C-stores are now going toe-to-toe with quick-service restaurants and grocery stores in a fierce foodservice battle.


  1. Foodservice is now the number one reason consumers shop at c-stores.
  2. To differentiate themselves, c-stores should continue to focus on technology—including mobile apps—to enhance the customer experience.
  3. Delivery offers an opportunity to innovate, but Amazon could change the game.

Foodservice dominates

In our latest North American convenience store consumer study, survey respondents named foodservice offerings—including prepared foods and hot, cold, or frozen dispensed beverages—as their primary c-store purchases.

Breakfast, lunch, and dinner times saw the highest sales, suggesting that stores can grow foodservice sales by focusing their product and marketing strategies on those day-parts.

C-store monthly dining frequency has jumped by more than 13% in the past five years; meanwhile, other channels such as quick-service restaurants, grocery stores, and casual dining have stayed flat or declined.

Better-for-you offerings are in demand

Consumers praised c-stores on their prices, value, and service speed. However, they still think c-stores could improve the quality and diversity of their food service offerings. More than 80% of survey respondents said they would appreciate seeing more better-for-you menu items. Top characteristics that interested consumers included “freshly made in stores,” “nutritional information provided,” and “locally sourced/fresh ingredients.”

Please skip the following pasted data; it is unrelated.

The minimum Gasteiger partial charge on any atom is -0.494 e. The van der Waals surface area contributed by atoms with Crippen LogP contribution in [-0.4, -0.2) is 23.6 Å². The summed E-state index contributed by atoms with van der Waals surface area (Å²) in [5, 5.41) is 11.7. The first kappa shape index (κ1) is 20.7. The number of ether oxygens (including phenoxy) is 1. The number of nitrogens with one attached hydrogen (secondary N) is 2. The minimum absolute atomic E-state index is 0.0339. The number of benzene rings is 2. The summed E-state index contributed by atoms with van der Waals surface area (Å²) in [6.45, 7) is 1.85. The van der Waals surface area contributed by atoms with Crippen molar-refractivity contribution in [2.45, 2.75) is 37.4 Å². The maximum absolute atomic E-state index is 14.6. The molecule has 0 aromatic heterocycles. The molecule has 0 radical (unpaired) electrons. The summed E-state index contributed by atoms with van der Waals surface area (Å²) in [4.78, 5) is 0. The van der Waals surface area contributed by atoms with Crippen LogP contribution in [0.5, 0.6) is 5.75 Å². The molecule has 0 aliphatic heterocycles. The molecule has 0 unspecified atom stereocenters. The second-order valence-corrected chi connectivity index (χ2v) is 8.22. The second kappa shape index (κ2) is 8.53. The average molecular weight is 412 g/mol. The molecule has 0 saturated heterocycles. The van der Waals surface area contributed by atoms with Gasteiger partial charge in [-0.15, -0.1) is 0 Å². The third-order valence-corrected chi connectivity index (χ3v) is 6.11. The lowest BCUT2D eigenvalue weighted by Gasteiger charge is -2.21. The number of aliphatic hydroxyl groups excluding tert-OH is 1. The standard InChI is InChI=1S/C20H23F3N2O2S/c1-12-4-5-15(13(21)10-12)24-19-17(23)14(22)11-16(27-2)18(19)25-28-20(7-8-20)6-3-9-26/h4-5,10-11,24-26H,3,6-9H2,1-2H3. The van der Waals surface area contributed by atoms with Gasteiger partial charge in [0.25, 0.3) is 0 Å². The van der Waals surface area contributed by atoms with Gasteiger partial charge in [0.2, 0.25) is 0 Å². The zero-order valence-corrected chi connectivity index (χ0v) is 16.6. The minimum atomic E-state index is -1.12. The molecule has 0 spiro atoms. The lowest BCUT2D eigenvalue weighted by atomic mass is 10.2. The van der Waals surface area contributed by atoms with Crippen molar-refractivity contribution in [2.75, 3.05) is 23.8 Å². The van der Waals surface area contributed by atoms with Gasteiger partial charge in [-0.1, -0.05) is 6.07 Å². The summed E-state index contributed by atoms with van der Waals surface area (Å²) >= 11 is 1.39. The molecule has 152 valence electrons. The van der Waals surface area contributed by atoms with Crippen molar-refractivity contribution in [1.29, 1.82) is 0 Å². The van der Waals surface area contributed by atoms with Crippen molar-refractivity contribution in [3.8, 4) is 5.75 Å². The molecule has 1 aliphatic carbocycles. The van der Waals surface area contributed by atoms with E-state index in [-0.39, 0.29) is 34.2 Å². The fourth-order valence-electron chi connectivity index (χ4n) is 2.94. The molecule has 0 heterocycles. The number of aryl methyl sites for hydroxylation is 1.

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Mobility and self-checkout get high scores

Technology—especially mobile loyalty programs—powerfully influences shopping behavior, particularly among younger consumers. In fact, more than 60% of Millennial and Generation X consumers in our survey gave the importance of loyalty programs a rating of 3 or higher on a scale of 1 to 5.

Other technologies that focus on improving the customer experience, such as self- checkout and kiosks, also scored highly.

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Roughly 70% of consumers in our survey are interested in receiving delivery from c-stores.

Drive-thru and delivery could drive growth and innovation

Out of all the consumers who expressed interest in delivery from a c-store, 53% said they prefer to order delivery in advance; 65% said they want to order directly from a c-store, versus just 9% who said they want to order c-store delivery from a third-party service.

Despite strong interest in delivery, consumers suggest that drive-thru windows rank even higher in importance of c-store offerings.

But watch out: Amazon is moving into c-store food delivery

Amazon just opened its first cashier-less convenience store: Amazon Go. The digital giant is also reportedly testing food offerings that consumers can order online and have delivered to their cars outside Amazon c-stores.

About 43% of survey respondents said that if an Amazon c-store opened nearby, they would shop at other c-stores at least somewhat less frequently (figure 3).

If an Amazon-branded c-store opened in your area, how would your shopping frequency change at other c-stores?

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